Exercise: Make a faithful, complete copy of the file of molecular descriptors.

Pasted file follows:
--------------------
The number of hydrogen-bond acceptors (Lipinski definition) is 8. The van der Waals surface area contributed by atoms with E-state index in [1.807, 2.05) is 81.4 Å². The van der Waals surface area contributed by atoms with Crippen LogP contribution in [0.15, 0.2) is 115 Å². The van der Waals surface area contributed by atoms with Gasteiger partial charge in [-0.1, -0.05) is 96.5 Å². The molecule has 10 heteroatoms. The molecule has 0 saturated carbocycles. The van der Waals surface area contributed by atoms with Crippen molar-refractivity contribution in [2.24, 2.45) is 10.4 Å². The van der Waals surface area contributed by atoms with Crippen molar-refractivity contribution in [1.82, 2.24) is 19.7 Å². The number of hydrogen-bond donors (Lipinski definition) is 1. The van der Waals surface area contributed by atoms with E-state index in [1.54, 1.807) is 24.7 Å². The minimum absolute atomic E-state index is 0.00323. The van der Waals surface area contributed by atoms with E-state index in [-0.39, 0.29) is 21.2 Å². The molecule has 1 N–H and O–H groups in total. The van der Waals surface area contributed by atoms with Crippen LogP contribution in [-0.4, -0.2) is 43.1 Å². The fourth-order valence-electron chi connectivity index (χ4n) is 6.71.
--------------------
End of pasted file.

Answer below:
The number of hydrogen-bond acceptors (Lipinski definition) is 8. The van der Waals surface area contributed by atoms with E-state index in [1.807, 2.05) is 81.4 Å². The van der Waals surface area contributed by atoms with Crippen LogP contribution in [0.15, 0.2) is 115 Å². The van der Waals surface area contributed by atoms with Gasteiger partial charge in [-0.1, -0.05) is 96.5 Å². The molecule has 10 heteroatoms. The molecule has 0 saturated carbocycles. The van der Waals surface area contributed by atoms with Crippen molar-refractivity contribution in [2.24, 2.45) is 10.4 Å². The van der Waals surface area contributed by atoms with Crippen molar-refractivity contribution in [1.82, 2.24) is 19.7 Å². The number of hydrogen-bond donors (Lipinski definition) is 1. The van der Waals surface area contributed by atoms with E-state index in [1.54, 1.807) is 24.7 Å². The minimum absolute atomic E-state index is 0.00323. The van der Waals surface area contributed by atoms with E-state index in [-0.39, 0.29) is 21.2 Å². The molecule has 1 N–H and O–H groups in total. The van der Waals surface area contributed by atoms with Crippen LogP contribution in [-0.4, -0.2) is 43.1 Å². The fourth-order valence-electron chi connectivity index (χ4n) is 6.71.